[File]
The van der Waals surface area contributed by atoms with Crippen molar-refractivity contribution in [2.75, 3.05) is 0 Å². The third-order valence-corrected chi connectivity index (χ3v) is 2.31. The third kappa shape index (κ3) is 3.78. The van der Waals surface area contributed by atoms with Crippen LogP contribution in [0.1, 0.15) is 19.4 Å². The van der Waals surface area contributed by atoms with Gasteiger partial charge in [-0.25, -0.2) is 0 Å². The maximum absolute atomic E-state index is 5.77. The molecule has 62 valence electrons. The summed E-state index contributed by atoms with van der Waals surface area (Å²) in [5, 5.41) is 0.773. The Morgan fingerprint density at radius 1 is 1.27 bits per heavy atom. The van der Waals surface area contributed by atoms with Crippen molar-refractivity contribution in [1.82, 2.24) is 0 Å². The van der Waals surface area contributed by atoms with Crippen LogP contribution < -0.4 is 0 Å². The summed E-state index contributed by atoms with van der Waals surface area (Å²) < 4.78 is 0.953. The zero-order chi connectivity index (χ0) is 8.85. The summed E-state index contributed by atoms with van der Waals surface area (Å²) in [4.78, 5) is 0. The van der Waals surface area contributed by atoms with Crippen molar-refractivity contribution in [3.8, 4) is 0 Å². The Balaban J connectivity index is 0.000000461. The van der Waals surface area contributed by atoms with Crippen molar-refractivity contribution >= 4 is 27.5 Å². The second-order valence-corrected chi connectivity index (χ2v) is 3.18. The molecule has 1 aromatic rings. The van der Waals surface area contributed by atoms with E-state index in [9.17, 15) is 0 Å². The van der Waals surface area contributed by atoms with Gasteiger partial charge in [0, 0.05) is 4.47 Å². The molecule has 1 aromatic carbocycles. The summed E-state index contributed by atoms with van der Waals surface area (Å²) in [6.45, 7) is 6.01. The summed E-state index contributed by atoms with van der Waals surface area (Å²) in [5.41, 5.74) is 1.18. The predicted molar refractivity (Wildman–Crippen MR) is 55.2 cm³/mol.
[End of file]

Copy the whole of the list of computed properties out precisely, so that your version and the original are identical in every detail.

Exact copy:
The van der Waals surface area contributed by atoms with Crippen molar-refractivity contribution in [2.75, 3.05) is 0 Å². The third-order valence-corrected chi connectivity index (χ3v) is 2.31. The third kappa shape index (κ3) is 3.78. The van der Waals surface area contributed by atoms with Crippen LogP contribution in [0.1, 0.15) is 19.4 Å². The van der Waals surface area contributed by atoms with Gasteiger partial charge in [-0.25, -0.2) is 0 Å². The maximum absolute atomic E-state index is 5.77. The molecule has 62 valence electrons. The summed E-state index contributed by atoms with van der Waals surface area (Å²) in [5, 5.41) is 0.773. The Morgan fingerprint density at radius 1 is 1.27 bits per heavy atom. The van der Waals surface area contributed by atoms with Crippen molar-refractivity contribution in [1.82, 2.24) is 0 Å². The van der Waals surface area contributed by atoms with Crippen LogP contribution < -0.4 is 0 Å². The summed E-state index contributed by atoms with van der Waals surface area (Å²) < 4.78 is 0.953. The zero-order chi connectivity index (χ0) is 8.85. The summed E-state index contributed by atoms with van der Waals surface area (Å²) in [4.78, 5) is 0. The van der Waals surface area contributed by atoms with Crippen molar-refractivity contribution in [3.8, 4) is 0 Å². The Balaban J connectivity index is 0.000000461. The van der Waals surface area contributed by atoms with Crippen molar-refractivity contribution >= 4 is 27.5 Å². The second-order valence-corrected chi connectivity index (χ2v) is 3.18. The molecule has 1 aromatic rings. The van der Waals surface area contributed by atoms with E-state index in [9.17, 15) is 0 Å². The van der Waals surface area contributed by atoms with Gasteiger partial charge in [0, 0.05) is 4.47 Å². The molecule has 1 aromatic carbocycles. The summed E-state index contributed by atoms with van der Waals surface area (Å²) in [6.45, 7) is 6.01. The summed E-state index contributed by atoms with van der Waals surface area (Å²) in [5.41, 5.74) is 1.18. The predicted molar refractivity (Wildman–Crippen MR) is 55.2 cm³/mol.